• These instructions are from LetsEncrypt's site

    • Pre-requisite: Create an A record in Cloudflare that points a subdomain to the public IP address of the Microsoft VM, and ensure it's working.

    • Update snap

    • sudo snap install core; sudo snap refresh core
    • Install certbot

    • sudo snap install --classic certbot
    • Run Certbot

    • First stop any running server

    • sudo certbot -d --manual --preferred-challenges dns certonly
  • Point Nginx to your Rails App

    • Create a new entry in /etx/nginx/sites-available

    • server {
        listen 80;
        listen [::]:80;
        root "/home/azureuser/apps/1. Live/";
        index index.html index.htm index.nginx-debian.html;
        passenger_enabled on;
        passenger_ruby /home/azureuser/.rbenv/versions/3.0.0/bin/ruby; # Ensure you have this pointing to the correct version of ruby
        listen 443 ssl; # managed by Certbot
        # RSA certificate
        ssl_certificate /etc/letsencrypt/live/; # managed by Certbot
        ssl_certificate_key /etc/letsencrypt/live/; # managed by Certbot
        include /etc/letsencrypt/options-ssl-nginx.conf; # managed by Certbot
        # Redirect non-https traffic to https
        if ($scheme != "https") {
          return 301 https://$host$request_uri;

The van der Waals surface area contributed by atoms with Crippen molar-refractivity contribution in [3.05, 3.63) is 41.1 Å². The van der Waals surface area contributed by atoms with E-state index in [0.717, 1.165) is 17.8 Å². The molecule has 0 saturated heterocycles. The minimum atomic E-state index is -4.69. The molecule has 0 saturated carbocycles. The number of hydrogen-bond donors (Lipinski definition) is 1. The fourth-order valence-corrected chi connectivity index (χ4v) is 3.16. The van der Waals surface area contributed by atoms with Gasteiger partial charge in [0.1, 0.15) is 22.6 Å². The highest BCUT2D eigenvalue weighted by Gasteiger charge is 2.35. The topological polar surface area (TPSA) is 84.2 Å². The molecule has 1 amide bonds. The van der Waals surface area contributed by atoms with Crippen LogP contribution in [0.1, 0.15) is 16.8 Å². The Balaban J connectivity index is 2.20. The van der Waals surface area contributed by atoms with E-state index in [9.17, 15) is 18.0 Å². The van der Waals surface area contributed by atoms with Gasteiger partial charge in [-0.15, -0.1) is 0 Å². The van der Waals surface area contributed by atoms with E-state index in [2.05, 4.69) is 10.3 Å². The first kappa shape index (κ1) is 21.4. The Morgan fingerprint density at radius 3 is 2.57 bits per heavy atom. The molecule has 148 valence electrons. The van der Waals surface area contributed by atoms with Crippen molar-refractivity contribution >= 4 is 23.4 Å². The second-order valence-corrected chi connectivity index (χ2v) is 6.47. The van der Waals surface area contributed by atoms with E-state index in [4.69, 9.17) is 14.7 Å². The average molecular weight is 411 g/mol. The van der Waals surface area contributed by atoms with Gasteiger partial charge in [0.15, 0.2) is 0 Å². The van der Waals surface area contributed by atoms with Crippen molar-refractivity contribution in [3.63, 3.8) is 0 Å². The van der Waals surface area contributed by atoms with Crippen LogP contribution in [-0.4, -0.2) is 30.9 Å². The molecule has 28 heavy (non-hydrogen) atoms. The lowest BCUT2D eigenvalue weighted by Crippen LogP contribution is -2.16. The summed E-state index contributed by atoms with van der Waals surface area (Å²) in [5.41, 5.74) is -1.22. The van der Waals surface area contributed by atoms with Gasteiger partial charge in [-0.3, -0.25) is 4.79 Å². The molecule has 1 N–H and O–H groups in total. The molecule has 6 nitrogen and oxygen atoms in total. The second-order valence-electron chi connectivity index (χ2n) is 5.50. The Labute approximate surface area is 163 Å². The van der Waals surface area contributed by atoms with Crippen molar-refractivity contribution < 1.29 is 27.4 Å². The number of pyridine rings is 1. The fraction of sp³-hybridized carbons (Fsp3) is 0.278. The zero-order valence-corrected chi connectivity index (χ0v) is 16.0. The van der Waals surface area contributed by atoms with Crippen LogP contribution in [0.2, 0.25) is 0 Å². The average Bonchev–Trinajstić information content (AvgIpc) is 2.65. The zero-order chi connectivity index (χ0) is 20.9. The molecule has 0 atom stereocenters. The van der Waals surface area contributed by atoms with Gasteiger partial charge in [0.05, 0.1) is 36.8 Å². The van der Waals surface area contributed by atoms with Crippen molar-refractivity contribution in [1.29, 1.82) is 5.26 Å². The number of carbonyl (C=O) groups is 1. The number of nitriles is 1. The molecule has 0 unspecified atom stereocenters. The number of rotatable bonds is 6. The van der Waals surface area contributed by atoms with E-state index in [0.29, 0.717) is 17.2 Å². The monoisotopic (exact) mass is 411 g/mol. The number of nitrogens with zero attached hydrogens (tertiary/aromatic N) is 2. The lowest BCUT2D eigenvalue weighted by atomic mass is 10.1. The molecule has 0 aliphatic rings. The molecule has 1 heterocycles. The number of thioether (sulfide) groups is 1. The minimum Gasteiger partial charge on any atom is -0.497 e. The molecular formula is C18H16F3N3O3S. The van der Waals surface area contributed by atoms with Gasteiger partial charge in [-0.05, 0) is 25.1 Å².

} # managed by Certbot
  • Other Tips

  • Enabling persistent process for the rails server

    • By default, if you run a process (for example, start a rails server), that process will die as soon as you get disconnected (e.g shut down VS code or disconnect from the internet).

    • To prevent this from happening, we can use tmux

    • See all tmux sessions running

      • tmux ls
    • Create a new tmux session and start a rails server

      • tmux new -s SESSION_NAME
        rails s -b
    • Attach to an existing tmux session and start a rails server

      • tmux a -t SESSION_NAME
        rails s -b
  • Prevent annoying issues with watching files (particularly if more than one person using the VM at once)

    • Open sysclt.conf

    • sudo nano /etc/sysctl.conf
    • Add this line to the end

    • fs.inotify.max_user_watches=524288
    • Refresh settings

    • sudo sysctl -p
  • Setting Up Monitoring

    • The default Azure monitoring is not great. The best single-screen-dashboard alternative I've found is Netdata Cloud - it's currently free. First sign up for a free account here, then

    • wget -O /tmp/ && sh /tmp/
  • Setting Up Delayed Jobs

    • The biggest issue I found with delayed job was performance issues when running multiple parallel workers - this would consume a lot of CPU, and the CPU usage would remain high even after the jobs had been processed. See

    • Developing in production with Rails

    • Adding a delayed job initializer and telling it not to reload the app each run.

    • # config/initializers/devise.rb
      Delayed::Worker.instance_exec do
        def self.reload_app?
    • And ensuring that cache_classes was set to true in the environment file

    • # config/production.rb
      config.cache_classes = true